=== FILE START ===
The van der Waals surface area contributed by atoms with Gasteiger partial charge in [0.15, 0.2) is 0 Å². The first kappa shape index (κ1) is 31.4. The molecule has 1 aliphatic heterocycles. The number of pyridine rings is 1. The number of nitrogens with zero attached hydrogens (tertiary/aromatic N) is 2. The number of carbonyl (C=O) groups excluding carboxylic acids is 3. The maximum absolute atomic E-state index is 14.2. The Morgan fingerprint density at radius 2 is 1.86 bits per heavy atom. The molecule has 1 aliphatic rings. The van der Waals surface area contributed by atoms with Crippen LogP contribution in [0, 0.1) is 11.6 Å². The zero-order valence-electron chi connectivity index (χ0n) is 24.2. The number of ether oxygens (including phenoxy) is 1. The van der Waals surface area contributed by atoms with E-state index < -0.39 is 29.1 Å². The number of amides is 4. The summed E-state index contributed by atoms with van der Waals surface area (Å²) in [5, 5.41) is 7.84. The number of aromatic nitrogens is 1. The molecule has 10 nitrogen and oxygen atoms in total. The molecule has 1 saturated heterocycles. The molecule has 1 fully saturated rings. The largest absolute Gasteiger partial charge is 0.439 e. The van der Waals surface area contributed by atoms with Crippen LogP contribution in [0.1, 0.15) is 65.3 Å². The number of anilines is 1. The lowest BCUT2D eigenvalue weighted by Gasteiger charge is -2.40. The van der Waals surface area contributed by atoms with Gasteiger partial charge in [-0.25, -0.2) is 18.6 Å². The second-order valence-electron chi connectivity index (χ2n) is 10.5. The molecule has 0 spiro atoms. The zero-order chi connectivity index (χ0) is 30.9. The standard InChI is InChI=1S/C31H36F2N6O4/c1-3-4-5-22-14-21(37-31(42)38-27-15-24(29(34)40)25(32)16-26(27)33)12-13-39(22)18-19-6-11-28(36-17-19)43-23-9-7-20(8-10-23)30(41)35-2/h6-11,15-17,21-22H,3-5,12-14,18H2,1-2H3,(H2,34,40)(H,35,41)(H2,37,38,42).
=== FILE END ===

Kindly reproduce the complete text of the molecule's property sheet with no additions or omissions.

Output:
The van der Waals surface area contributed by atoms with Gasteiger partial charge in [0.15, 0.2) is 0 Å². The first kappa shape index (κ1) is 31.4. The molecule has 1 aliphatic heterocycles. The number of pyridine rings is 1. The number of nitrogens with zero attached hydrogens (tertiary/aromatic N) is 2. The number of carbonyl (C=O) groups excluding carboxylic acids is 3. The maximum absolute atomic E-state index is 14.2. The Morgan fingerprint density at radius 2 is 1.86 bits per heavy atom. The molecule has 1 aliphatic rings. The van der Waals surface area contributed by atoms with Crippen LogP contribution in [0, 0.1) is 11.6 Å². The zero-order valence-electron chi connectivity index (χ0n) is 24.2. The number of ether oxygens (including phenoxy) is 1. The van der Waals surface area contributed by atoms with E-state index < -0.39 is 29.1 Å². The number of amides is 4. The summed E-state index contributed by atoms with van der Waals surface area (Å²) in [5, 5.41) is 7.84. The number of aromatic nitrogens is 1. The molecule has 10 nitrogen and oxygen atoms in total. The molecule has 1 saturated heterocycles. The molecule has 1 fully saturated rings. The largest absolute Gasteiger partial charge is 0.439 e. The van der Waals surface area contributed by atoms with Crippen LogP contribution in [0.1, 0.15) is 65.3 Å². The number of anilines is 1. The lowest BCUT2D eigenvalue weighted by Gasteiger charge is -2.40. The van der Waals surface area contributed by atoms with Gasteiger partial charge in [-0.25, -0.2) is 18.6 Å². The second-order valence-electron chi connectivity index (χ2n) is 10.5. The molecule has 0 spiro atoms. The zero-order chi connectivity index (χ0) is 30.9. The standard InChI is InChI=1S/C31H36F2N6O4/c1-3-4-5-22-14-21(37-31(42)38-27-15-24(29(34)40)25(32)16-26(27)33)12-13-39(22)18-19-6-11-28(36-17-19)43-23-9-7-20(8-10-23)30(41)35-2/h6-11,15-17,21-22H,3-5,12-14,18H2,1-2H3,(H2,34,40)(H,35,41)(H2,37,38,42).